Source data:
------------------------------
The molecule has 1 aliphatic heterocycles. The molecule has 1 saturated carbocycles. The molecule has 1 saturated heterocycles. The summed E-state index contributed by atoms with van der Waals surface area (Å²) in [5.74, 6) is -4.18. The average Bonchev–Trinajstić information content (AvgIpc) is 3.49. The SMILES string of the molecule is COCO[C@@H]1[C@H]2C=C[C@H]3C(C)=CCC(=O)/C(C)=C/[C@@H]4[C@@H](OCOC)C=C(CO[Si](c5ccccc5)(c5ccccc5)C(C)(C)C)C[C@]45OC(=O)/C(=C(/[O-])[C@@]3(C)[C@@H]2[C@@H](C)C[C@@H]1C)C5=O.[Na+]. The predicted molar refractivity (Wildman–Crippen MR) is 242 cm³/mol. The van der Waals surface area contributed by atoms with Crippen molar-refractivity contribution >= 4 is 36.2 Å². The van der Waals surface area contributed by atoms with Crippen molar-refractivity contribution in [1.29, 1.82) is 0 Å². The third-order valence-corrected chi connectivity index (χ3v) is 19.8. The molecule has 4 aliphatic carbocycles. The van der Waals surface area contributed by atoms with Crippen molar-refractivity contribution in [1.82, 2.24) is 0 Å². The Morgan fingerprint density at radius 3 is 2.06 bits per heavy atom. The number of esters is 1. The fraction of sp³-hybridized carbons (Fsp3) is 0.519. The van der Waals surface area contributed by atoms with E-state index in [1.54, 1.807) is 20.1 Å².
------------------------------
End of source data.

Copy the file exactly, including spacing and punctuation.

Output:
The molecule has 1 aliphatic heterocycles. The molecule has 1 saturated carbocycles. The molecule has 1 saturated heterocycles. The summed E-state index contributed by atoms with van der Waals surface area (Å²) in [5.74, 6) is -4.18. The average Bonchev–Trinajstić information content (AvgIpc) is 3.49. The SMILES string of the molecule is COCO[C@@H]1[C@H]2C=C[C@H]3C(C)=CCC(=O)/C(C)=C/[C@@H]4[C@@H](OCOC)C=C(CO[Si](c5ccccc5)(c5ccccc5)C(C)(C)C)C[C@]45OC(=O)/C(=C(/[O-])[C@@]3(C)[C@@H]2[C@@H](C)C[C@@H]1C)C5=O.[Na+]. The predicted molar refractivity (Wildman–Crippen MR) is 242 cm³/mol. The van der Waals surface area contributed by atoms with Crippen molar-refractivity contribution >= 4 is 36.2 Å². The van der Waals surface area contributed by atoms with Crippen molar-refractivity contribution in [1.29, 1.82) is 0 Å². The third-order valence-corrected chi connectivity index (χ3v) is 19.8. The molecule has 4 aliphatic carbocycles. The van der Waals surface area contributed by atoms with Crippen molar-refractivity contribution in [1.82, 2.24) is 0 Å². The Morgan fingerprint density at radius 3 is 2.06 bits per heavy atom. The number of esters is 1. The fraction of sp³-hybridized carbons (Fsp3) is 0.519. The van der Waals surface area contributed by atoms with E-state index in [1.54, 1.807) is 20.1 Å².